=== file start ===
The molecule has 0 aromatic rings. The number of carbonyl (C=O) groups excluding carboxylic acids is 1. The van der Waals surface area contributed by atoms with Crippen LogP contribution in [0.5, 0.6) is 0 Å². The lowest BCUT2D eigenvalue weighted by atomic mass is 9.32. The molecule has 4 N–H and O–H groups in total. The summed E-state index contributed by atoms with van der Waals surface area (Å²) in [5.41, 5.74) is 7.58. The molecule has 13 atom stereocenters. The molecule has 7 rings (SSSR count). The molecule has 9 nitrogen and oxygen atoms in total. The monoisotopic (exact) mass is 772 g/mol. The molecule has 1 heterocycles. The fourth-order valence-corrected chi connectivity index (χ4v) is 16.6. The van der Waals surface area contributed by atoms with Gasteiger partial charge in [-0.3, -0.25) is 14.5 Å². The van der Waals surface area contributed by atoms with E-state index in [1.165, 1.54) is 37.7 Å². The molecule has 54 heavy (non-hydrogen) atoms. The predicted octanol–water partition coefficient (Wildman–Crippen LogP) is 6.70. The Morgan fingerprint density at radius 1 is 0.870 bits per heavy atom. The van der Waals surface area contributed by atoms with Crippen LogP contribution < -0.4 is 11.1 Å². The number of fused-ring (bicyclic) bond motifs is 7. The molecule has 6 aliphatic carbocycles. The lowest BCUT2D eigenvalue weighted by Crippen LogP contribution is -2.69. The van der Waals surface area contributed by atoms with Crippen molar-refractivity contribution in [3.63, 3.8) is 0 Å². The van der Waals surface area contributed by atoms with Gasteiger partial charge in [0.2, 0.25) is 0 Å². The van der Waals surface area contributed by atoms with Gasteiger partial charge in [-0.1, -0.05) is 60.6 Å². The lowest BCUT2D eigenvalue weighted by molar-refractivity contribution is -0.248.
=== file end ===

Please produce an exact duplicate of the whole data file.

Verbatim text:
The molecule has 0 aromatic rings. The number of carbonyl (C=O) groups excluding carboxylic acids is 1. The van der Waals surface area contributed by atoms with Crippen LogP contribution in [0.5, 0.6) is 0 Å². The lowest BCUT2D eigenvalue weighted by atomic mass is 9.32. The molecule has 4 N–H and O–H groups in total. The summed E-state index contributed by atoms with van der Waals surface area (Å²) in [5.41, 5.74) is 7.58. The molecule has 13 atom stereocenters. The molecule has 7 rings (SSSR count). The molecule has 9 nitrogen and oxygen atoms in total. The monoisotopic (exact) mass is 772 g/mol. The molecule has 1 heterocycles. The fourth-order valence-corrected chi connectivity index (χ4v) is 16.6. The van der Waals surface area contributed by atoms with Gasteiger partial charge in [-0.3, -0.25) is 14.5 Å². The van der Waals surface area contributed by atoms with E-state index in [1.165, 1.54) is 37.7 Å². The molecule has 54 heavy (non-hydrogen) atoms. The predicted octanol–water partition coefficient (Wildman–Crippen LogP) is 6.70. The Morgan fingerprint density at radius 1 is 0.870 bits per heavy atom. The van der Waals surface area contributed by atoms with Crippen LogP contribution < -0.4 is 11.1 Å². The number of fused-ring (bicyclic) bond motifs is 7. The molecule has 6 aliphatic carbocycles. The lowest BCUT2D eigenvalue weighted by Crippen LogP contribution is -2.69. The van der Waals surface area contributed by atoms with Crippen molar-refractivity contribution in [3.63, 3.8) is 0 Å². The van der Waals surface area contributed by atoms with Gasteiger partial charge in [0.2, 0.25) is 0 Å². The van der Waals surface area contributed by atoms with Gasteiger partial charge in [-0.1, -0.05) is 60.6 Å². The lowest BCUT2D eigenvalue weighted by molar-refractivity contribution is -0.248.